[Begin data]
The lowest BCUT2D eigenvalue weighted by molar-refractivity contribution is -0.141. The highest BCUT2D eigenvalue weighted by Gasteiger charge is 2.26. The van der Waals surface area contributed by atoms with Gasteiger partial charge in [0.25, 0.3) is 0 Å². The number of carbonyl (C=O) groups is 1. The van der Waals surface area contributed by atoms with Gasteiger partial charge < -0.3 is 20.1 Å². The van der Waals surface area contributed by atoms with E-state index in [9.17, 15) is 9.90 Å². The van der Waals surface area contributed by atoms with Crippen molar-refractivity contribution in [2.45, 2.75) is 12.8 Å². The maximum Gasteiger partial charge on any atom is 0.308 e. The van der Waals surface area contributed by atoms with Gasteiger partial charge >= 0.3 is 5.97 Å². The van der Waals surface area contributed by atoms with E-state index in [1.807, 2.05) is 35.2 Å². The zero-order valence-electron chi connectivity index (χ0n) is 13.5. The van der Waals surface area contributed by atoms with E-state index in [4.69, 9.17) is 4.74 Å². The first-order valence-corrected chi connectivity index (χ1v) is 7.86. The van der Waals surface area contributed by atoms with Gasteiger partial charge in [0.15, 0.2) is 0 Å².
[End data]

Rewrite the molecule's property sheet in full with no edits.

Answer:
The lowest BCUT2D eigenvalue weighted by molar-refractivity contribution is -0.141. The highest BCUT2D eigenvalue weighted by Gasteiger charge is 2.26. The van der Waals surface area contributed by atoms with Gasteiger partial charge in [0.25, 0.3) is 0 Å². The number of carbonyl (C=O) groups is 1. The van der Waals surface area contributed by atoms with Gasteiger partial charge < -0.3 is 20.1 Å². The van der Waals surface area contributed by atoms with E-state index in [9.17, 15) is 9.90 Å². The van der Waals surface area contributed by atoms with Crippen molar-refractivity contribution in [2.45, 2.75) is 12.8 Å². The maximum Gasteiger partial charge on any atom is 0.308 e. The van der Waals surface area contributed by atoms with Gasteiger partial charge >= 0.3 is 5.97 Å². The van der Waals surface area contributed by atoms with E-state index in [1.807, 2.05) is 35.2 Å². The zero-order valence-electron chi connectivity index (χ0n) is 13.5. The van der Waals surface area contributed by atoms with E-state index in [4.69, 9.17) is 4.74 Å². The first-order valence-corrected chi connectivity index (χ1v) is 7.86. The van der Waals surface area contributed by atoms with Gasteiger partial charge in [0.15, 0.2) is 0 Å².